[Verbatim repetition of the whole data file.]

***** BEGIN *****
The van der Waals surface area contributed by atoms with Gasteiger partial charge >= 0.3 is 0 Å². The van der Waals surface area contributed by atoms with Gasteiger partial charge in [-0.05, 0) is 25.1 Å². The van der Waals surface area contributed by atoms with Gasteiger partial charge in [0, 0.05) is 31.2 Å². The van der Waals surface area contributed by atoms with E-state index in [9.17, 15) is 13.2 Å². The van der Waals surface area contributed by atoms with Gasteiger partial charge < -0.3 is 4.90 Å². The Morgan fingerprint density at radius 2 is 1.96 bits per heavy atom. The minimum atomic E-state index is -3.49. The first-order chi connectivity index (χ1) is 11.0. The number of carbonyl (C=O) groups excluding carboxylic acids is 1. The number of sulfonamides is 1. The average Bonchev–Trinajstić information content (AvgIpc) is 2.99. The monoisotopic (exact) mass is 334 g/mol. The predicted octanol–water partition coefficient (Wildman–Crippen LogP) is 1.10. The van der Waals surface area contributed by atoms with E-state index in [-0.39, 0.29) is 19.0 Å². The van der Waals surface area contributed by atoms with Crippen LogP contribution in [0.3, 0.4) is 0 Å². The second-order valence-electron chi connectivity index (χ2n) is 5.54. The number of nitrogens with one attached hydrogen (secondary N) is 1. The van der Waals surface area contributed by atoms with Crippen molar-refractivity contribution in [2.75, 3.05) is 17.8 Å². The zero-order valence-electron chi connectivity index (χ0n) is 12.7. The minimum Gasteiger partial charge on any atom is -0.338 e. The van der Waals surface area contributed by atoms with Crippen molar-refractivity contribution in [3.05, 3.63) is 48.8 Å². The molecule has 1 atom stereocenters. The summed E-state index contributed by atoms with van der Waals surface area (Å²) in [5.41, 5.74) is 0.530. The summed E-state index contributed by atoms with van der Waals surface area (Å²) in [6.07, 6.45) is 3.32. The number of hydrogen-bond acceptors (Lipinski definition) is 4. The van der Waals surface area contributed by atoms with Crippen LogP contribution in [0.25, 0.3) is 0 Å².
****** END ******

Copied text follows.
The van der Waals surface area contributed by atoms with Gasteiger partial charge >= 0.3 is 0 Å². The van der Waals surface area contributed by atoms with Gasteiger partial charge in [-0.05, 0) is 25.1 Å². The van der Waals surface area contributed by atoms with Gasteiger partial charge in [0, 0.05) is 31.2 Å². The van der Waals surface area contributed by atoms with E-state index in [9.17, 15) is 13.2 Å². The van der Waals surface area contributed by atoms with Gasteiger partial charge < -0.3 is 4.90 Å². The Morgan fingerprint density at radius 2 is 1.96 bits per heavy atom. The minimum atomic E-state index is -3.49. The first-order chi connectivity index (χ1) is 11.0. The number of carbonyl (C=O) groups excluding carboxylic acids is 1. The number of sulfonamides is 1. The average Bonchev–Trinajstić information content (AvgIpc) is 2.99. The monoisotopic (exact) mass is 334 g/mol. The predicted octanol–water partition coefficient (Wildman–Crippen LogP) is 1.10. The van der Waals surface area contributed by atoms with E-state index in [-0.39, 0.29) is 19.0 Å². The van der Waals surface area contributed by atoms with Crippen LogP contribution in [0.3, 0.4) is 0 Å². The second-order valence-electron chi connectivity index (χ2n) is 5.54. The number of nitrogens with one attached hydrogen (secondary N) is 1. The van der Waals surface area contributed by atoms with Crippen molar-refractivity contribution in [2.75, 3.05) is 17.8 Å². The zero-order valence-electron chi connectivity index (χ0n) is 12.7. The minimum Gasteiger partial charge on any atom is -0.338 e. The van der Waals surface area contributed by atoms with Crippen molar-refractivity contribution in [3.05, 3.63) is 48.8 Å². The molecule has 1 atom stereocenters. The summed E-state index contributed by atoms with van der Waals surface area (Å²) in [5.41, 5.74) is 0.530. The summed E-state index contributed by atoms with van der Waals surface area (Å²) in [6.07, 6.45) is 3.32. The number of hydrogen-bond acceptors (Lipinski definition) is 4. The van der Waals surface area contributed by atoms with Crippen LogP contribution in [0.25, 0.3) is 0 Å².